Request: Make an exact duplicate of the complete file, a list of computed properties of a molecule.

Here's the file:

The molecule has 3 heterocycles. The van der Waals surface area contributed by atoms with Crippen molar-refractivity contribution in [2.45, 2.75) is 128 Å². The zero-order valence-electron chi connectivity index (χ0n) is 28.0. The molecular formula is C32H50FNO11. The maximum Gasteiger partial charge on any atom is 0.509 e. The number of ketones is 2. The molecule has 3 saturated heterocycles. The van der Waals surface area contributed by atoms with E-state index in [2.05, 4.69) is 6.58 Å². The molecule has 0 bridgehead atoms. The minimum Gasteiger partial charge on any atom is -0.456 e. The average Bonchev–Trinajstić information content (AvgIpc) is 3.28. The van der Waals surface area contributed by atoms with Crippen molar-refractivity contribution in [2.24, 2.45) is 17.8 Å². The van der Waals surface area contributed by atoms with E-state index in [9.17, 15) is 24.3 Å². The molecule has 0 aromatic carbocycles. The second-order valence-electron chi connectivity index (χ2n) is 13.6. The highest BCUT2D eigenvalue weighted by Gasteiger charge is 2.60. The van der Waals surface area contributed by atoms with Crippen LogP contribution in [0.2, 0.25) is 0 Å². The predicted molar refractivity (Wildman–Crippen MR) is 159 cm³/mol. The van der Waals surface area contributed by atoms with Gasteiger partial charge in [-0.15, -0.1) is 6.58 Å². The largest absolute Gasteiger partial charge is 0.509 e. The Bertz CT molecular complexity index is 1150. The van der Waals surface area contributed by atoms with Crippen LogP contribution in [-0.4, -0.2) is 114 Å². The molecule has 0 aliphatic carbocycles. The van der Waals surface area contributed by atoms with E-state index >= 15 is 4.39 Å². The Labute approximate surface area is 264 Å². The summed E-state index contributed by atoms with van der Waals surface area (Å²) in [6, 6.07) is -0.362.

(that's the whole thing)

The molecule has 3 heterocycles. The van der Waals surface area contributed by atoms with Crippen molar-refractivity contribution in [2.45, 2.75) is 128 Å². The zero-order valence-electron chi connectivity index (χ0n) is 28.0. The molecular formula is C32H50FNO11. The maximum Gasteiger partial charge on any atom is 0.509 e. The number of ketones is 2. The molecule has 3 saturated heterocycles. The van der Waals surface area contributed by atoms with E-state index in [2.05, 4.69) is 6.58 Å². The molecule has 0 bridgehead atoms. The minimum Gasteiger partial charge on any atom is -0.456 e. The average Bonchev–Trinajstić information content (AvgIpc) is 3.28. The van der Waals surface area contributed by atoms with Crippen molar-refractivity contribution in [2.24, 2.45) is 17.8 Å². The van der Waals surface area contributed by atoms with E-state index in [9.17, 15) is 24.3 Å². The molecule has 0 aromatic carbocycles. The second-order valence-electron chi connectivity index (χ2n) is 13.6. The highest BCUT2D eigenvalue weighted by Gasteiger charge is 2.60. The van der Waals surface area contributed by atoms with Crippen LogP contribution in [0.2, 0.25) is 0 Å². The predicted molar refractivity (Wildman–Crippen MR) is 159 cm³/mol. The van der Waals surface area contributed by atoms with Gasteiger partial charge in [-0.15, -0.1) is 6.58 Å². The largest absolute Gasteiger partial charge is 0.509 e. The Bertz CT molecular complexity index is 1150. The van der Waals surface area contributed by atoms with Crippen LogP contribution in [-0.4, -0.2) is 114 Å². The molecule has 0 aliphatic carbocycles. The van der Waals surface area contributed by atoms with E-state index >= 15 is 4.39 Å². The Labute approximate surface area is 264 Å². The summed E-state index contributed by atoms with van der Waals surface area (Å²) in [6, 6.07) is -0.362.